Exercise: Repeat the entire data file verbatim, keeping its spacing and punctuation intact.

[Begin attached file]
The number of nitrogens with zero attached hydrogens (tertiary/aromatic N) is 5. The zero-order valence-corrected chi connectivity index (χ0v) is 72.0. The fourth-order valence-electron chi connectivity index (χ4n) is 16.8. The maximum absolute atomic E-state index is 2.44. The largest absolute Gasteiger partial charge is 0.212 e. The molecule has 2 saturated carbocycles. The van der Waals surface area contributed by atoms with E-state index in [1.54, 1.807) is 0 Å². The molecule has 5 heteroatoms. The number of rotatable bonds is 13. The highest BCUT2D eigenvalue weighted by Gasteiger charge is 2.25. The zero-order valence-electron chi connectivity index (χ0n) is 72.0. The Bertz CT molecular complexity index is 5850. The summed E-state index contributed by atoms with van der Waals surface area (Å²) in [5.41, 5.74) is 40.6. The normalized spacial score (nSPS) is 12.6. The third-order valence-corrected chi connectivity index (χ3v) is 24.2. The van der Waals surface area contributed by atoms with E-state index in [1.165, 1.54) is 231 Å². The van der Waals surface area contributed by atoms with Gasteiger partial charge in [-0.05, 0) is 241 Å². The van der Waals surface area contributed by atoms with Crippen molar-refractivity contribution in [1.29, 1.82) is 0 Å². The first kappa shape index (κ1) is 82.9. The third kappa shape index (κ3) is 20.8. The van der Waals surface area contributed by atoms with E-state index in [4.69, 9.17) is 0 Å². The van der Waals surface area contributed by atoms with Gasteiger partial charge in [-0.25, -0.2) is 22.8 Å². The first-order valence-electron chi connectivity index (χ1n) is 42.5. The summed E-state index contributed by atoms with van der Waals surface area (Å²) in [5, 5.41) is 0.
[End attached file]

The number of nitrogens with zero attached hydrogens (tertiary/aromatic N) is 5. The zero-order valence-corrected chi connectivity index (χ0v) is 72.0. The fourth-order valence-electron chi connectivity index (χ4n) is 16.8. The maximum absolute atomic E-state index is 2.44. The largest absolute Gasteiger partial charge is 0.212 e. The molecule has 2 saturated carbocycles. The van der Waals surface area contributed by atoms with E-state index in [1.54, 1.807) is 0 Å². The molecule has 5 heteroatoms. The number of rotatable bonds is 13. The highest BCUT2D eigenvalue weighted by Gasteiger charge is 2.25. The zero-order valence-electron chi connectivity index (χ0n) is 72.0. The Bertz CT molecular complexity index is 5850. The summed E-state index contributed by atoms with van der Waals surface area (Å²) in [5.41, 5.74) is 40.6. The normalized spacial score (nSPS) is 12.6. The third-order valence-corrected chi connectivity index (χ3v) is 24.2. The van der Waals surface area contributed by atoms with E-state index in [1.165, 1.54) is 231 Å². The van der Waals surface area contributed by atoms with Gasteiger partial charge in [-0.05, 0) is 241 Å². The van der Waals surface area contributed by atoms with Crippen molar-refractivity contribution in [1.29, 1.82) is 0 Å². The first kappa shape index (κ1) is 82.9. The third kappa shape index (κ3) is 20.8. The van der Waals surface area contributed by atoms with E-state index in [4.69, 9.17) is 0 Å². The van der Waals surface area contributed by atoms with Gasteiger partial charge in [-0.25, -0.2) is 22.8 Å². The first-order valence-electron chi connectivity index (χ1n) is 42.5. The summed E-state index contributed by atoms with van der Waals surface area (Å²) in [5, 5.41) is 0.